OVLOV STREAM "BUDS" WITH THE FADER
Posted on November 18th, 2021
[as seen on The FADER]
Steve Hartlett is going to Disney World. The singer-songwriter best known as the driving force behind Ovlov, Hartlett will not celebrate the release of the fuzz rock band’s third album Buds in a beer-stained basement with dedicated fans. Instead, he’ll be hanging out with Goofy, Elsa, and other beloved trademarks. We spoke over two days — once before he landed in Florida, once after — and on the second afternoon I could hear a decompression in his voice, as if he could taste the $20 hot dog in his near future.
It’s an unexpected itinerary, but Hartlett and Ovlov are nothing if not defiant. Ovlov has outlasted sonic trends to become one of indie rock’s most fervently adored groups with devotees far beyond the musicians entrenched in the Connecticut scene they sprung out of. The group formed in 2009, and their debut album Am, released in 2013, began their ascent to cult rock stardom. Hartlett tells me they were just trying to make an album that sounded like Blonder Tongue Audio Baton by Swirlies, but Ovlov’s post-shoegaze sound is warmer, its big blown-out guitars feeling like a warm embrace from a close friend even when Hartlett sings about gut-wrenching heartbreak and loss.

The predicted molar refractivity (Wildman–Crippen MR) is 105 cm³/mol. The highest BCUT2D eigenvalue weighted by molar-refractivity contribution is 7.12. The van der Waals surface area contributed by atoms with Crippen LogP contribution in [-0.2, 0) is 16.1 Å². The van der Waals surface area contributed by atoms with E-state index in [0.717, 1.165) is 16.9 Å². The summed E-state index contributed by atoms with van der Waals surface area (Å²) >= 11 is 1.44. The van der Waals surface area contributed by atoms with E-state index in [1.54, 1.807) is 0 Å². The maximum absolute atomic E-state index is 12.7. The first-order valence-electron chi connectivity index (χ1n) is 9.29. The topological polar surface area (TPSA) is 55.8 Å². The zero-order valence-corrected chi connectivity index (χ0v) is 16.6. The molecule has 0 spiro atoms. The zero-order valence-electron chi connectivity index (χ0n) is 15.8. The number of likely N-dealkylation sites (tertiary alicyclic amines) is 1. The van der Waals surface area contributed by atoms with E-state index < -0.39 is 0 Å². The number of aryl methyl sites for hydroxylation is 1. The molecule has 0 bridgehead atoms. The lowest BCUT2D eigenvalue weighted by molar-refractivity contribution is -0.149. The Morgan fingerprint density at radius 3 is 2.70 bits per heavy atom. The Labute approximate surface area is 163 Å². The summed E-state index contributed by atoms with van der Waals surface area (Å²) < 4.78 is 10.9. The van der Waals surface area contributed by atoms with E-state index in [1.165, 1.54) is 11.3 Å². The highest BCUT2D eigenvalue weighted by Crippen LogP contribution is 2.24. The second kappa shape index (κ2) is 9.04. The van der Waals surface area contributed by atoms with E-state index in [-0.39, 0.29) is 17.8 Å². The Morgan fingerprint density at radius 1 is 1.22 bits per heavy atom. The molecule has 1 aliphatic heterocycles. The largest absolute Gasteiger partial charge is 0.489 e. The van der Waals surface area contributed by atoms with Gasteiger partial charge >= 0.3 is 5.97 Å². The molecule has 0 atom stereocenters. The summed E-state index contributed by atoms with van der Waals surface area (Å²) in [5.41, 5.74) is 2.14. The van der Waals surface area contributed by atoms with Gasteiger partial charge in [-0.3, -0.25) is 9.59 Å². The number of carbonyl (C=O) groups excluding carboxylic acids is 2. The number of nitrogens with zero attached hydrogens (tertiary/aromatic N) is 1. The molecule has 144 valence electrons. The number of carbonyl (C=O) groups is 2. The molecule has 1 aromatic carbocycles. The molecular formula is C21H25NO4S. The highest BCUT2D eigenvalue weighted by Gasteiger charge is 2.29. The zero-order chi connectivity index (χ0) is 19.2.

Despite the growing hype, Ovlov wasn’t easy to maintain. The band would play its last show before the pandemic in July 2019 in support of their second album Tru, with a planned extended hiatus to follow. However, lockdown and a series of personal struggles gave Hartlett new insight into what makes Ovlov special. “It forced me to think about, what am I doing with my life?” he says of the pandemic. “What is it I'm working towards and why? Even the years leading up to quarantine this was in the back of my mind, but [I was] never really forced to actually think about it.”
To create Buds, Hartlett brought in his brothers Jon and Theo on bass and drums, guitarist Morgan Luzzi, and the band’s longtime producer Michael John Thomas III. The new music is more consciously pop-oriented, less snaky than Tru and more polished than Am. This is a positive development: as a singer-songwriter, Hartlett has a knack for catchiness, and it’s edifying to hear him finally dive in. This new direction is something Hartlett has been eager to try for a long time, and so he dedicated himself to the writing and recording process like never before. “If we were going to [make another album],” Hartlett says, “we were going to go into it in many different ways from the previous two as far as our efforts in recording, our efforts in songwriting, the actual takes we get, just everything we wanted to try just a little bit harder.”
Read the full interview HERE.